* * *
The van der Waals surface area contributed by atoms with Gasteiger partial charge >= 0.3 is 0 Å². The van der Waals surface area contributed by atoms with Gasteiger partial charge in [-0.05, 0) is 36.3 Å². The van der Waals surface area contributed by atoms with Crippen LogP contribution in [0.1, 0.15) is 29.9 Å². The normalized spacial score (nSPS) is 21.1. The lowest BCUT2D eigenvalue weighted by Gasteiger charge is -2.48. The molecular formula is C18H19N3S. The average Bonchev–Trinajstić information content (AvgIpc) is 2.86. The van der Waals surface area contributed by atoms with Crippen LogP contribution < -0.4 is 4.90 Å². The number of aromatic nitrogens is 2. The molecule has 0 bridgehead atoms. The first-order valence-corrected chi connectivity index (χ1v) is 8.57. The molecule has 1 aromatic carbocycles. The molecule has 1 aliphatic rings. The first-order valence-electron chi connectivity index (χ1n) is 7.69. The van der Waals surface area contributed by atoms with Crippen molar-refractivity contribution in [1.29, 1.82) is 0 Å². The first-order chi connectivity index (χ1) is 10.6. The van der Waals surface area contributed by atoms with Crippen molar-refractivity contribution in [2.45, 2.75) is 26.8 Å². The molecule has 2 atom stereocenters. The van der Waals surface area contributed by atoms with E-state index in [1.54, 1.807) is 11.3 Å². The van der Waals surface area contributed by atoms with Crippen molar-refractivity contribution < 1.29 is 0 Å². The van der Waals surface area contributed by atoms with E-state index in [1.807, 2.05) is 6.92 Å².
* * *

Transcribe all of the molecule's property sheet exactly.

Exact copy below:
The van der Waals surface area contributed by atoms with Gasteiger partial charge >= 0.3 is 0 Å². The van der Waals surface area contributed by atoms with Gasteiger partial charge in [-0.05, 0) is 36.3 Å². The van der Waals surface area contributed by atoms with Crippen LogP contribution in [0.1, 0.15) is 29.9 Å². The normalized spacial score (nSPS) is 21.1. The lowest BCUT2D eigenvalue weighted by Gasteiger charge is -2.48. The molecular formula is C18H19N3S. The average Bonchev–Trinajstić information content (AvgIpc) is 2.86. The van der Waals surface area contributed by atoms with Crippen LogP contribution < -0.4 is 4.90 Å². The number of aromatic nitrogens is 2. The molecule has 0 bridgehead atoms. The first-order valence-corrected chi connectivity index (χ1v) is 8.57. The molecule has 1 aromatic carbocycles. The molecule has 1 aliphatic rings. The first-order valence-electron chi connectivity index (χ1n) is 7.69. The van der Waals surface area contributed by atoms with Crippen molar-refractivity contribution in [1.29, 1.82) is 0 Å². The first-order chi connectivity index (χ1) is 10.6. The van der Waals surface area contributed by atoms with Crippen molar-refractivity contribution in [2.45, 2.75) is 26.8 Å². The molecule has 2 atom stereocenters. The van der Waals surface area contributed by atoms with E-state index in [1.54, 1.807) is 11.3 Å². The van der Waals surface area contributed by atoms with Crippen molar-refractivity contribution < 1.29 is 0 Å². The van der Waals surface area contributed by atoms with E-state index in [1.807, 2.05) is 6.92 Å².